The Plot


Speaking of plot, here are particular tips on how to execute a compelling storyline.



Tip 1: Don’t explain.


When we begin our stories, it may get tempting to explain first what is going on just to establish the plot itself. Don’t do this.


Instead, we should get on with the good stuff to grab our reader’s attention and get them hooked.

“Show, don’t tell.”


As the author, don’t just describe what is going on; rather, make things happen in the story and portray them with dialogue, actions, thoughts, emotions, and everything in between. Trust that the audience can figure out everything else based on the circumstances that we allow to pan out in our fiction.



Tip 2: Give just enough details.


A common writing mistake is to give out all the details, to illustrate the scene down to the dust that floats in the air between the characters. This is yet another no-no.


Sure, we should show instead of tell, but only show what is essential at a particular moment of the story. Leave everything else up to the readers themselves; don’t dictate the entirety of it because after all, reading is supposed to exercise our minds, to expand our capacity to imagine. We will only hinder this purpose if we state how everything should be and not how they can be.


And so, allow readers the room to imagine, to make their personal place in the story. Give them space to invent everything else around the scene that we, as authors, have provided.



Tip 3: Remember the box.


What is the box, you ask?


This holds the essence of our stories, which is that stories basically happen when a character wants something that they do not have but is having trouble getting it, so they try and try until they succeed…or maybe not.


The point is, in that metaphorical box is our main character. What they want is outside of that box, so they do everything to get out and get it.


Now, this forms our basic storyline. To grasp it better, we can follow the steps below.


*Come up with a character who lacks something.

*Make an incident happen that leads the character to want what they lack.

*Define the world in which the character moves and tries to achieve their goal.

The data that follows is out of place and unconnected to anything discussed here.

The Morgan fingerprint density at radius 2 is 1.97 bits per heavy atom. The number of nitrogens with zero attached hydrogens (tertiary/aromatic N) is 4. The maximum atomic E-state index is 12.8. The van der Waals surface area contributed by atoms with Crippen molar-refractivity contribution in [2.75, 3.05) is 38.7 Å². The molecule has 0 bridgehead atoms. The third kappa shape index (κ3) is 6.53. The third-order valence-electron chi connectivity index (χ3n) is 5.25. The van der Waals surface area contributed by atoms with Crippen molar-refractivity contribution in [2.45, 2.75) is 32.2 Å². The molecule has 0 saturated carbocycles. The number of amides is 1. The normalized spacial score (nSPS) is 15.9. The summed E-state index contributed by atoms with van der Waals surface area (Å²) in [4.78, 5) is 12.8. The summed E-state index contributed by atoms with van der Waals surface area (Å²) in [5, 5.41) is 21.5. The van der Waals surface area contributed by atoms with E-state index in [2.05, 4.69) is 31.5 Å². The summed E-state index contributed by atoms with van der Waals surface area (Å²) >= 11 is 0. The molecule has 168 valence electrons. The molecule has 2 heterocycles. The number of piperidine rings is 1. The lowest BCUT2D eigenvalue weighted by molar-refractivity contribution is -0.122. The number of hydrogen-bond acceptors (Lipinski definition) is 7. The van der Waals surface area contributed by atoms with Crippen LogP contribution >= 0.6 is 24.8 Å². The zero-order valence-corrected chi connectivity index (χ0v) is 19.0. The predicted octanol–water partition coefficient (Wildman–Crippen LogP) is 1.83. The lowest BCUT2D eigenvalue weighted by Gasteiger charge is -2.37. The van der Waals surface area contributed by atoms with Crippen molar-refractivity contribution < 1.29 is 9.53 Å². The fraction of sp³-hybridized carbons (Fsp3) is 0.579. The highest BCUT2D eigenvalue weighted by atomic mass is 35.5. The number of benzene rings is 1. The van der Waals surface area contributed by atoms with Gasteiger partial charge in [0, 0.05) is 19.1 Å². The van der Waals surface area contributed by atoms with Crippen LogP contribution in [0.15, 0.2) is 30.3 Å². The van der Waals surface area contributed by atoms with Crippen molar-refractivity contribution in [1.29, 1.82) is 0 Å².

*Give the character several obstacles until they reach their lowest point.

*Make the character realize their weakness or shortcoming that stops them from completely getting their goal.

*Inspire the character to change so they can succeed.

*Let the character confront a final but most important challenge.

*Either the character gets what they want, or they don’t. Either they are set free from the box, or they aren’t.


However the story turns out, we must remember that there is an essential theme to what we are writing. The message is up to us, along with how we will serve it throughout the events that take place in our story.



The Character


Creating characters is vital to all stories, including fiction.


The role of character-building may have been mentioned already in the previous portion—where we determined that stories actually start with characters—, but now we expand on what our characters need to have and why they must have them.




Tip 1: Make them flawed.


The reasons why we read are different for every person, but one thing remains when we open a book and settle into a story—and that is how we put ourselves into a character, from whose perspective we are experiencing the narrative.


To make this empathizing process more fulfilling for our readers, we have to let them believe the realness of our characters.


We do this by coming up with personas who have flaws—because aren’t those what make us real human beings?


What’s more is that a person’s flaws contribute to the storyline itself because as detailed earlier, a character’s weakness or shortcoming is what hinders them from completely getting what they want. After all, if a person has everything and if they are perfect, then there would not be a story in the first place.


Once the character realizes they have this flaw, they will try to overcome it, which leads us to a character arc.



Tip 2: Make them hurt.


Let’s backtrack a little bit. Before we achieve a character arc, first we need to make our characters suffer.


In life, when we face problems and failures, we may lose a lot of things, but we do get at least one thing out of them: a lesson, a realization.


Sure, it’s possible that we already know what’s right in the first place, but our experienced pain is what really drives a lesson into our core.


The same should go for our character. Without these obstacles, our character would not realize they have to grow into a better person before they can get what they want.



Tip 3: Make them change.


This brings us to the final essence of a character, which is the character arc. This refers to their pivot point, to their turn of transformation.


Once our imperfect character has realized—and more importantly, admitted—their shortcomings due to the many hardships they have gone through, they will now change into someone better.


Mind you, characters, like persons, will always be flawed—again, this is what makes them real. But it is in this attempt to become better versions of themselves that they ultimately become heroes.


Whether or not you let the character get what they want in the end, what is important is their self-journey.



Writing from a Box


Much like the characters that we write about, we, too, as authors, have our own stories and live in our metaphorical “box.” We want to become writers but sometimes, we do not even want to write.


We may also experience shortcomings and setbacks in our writing, but that is okay and part of the process. With the help of others through their feedback and mentorship and with the resilience to go on and write better, we can achieve making our fictions come true.


And in this, we become heroes of literature.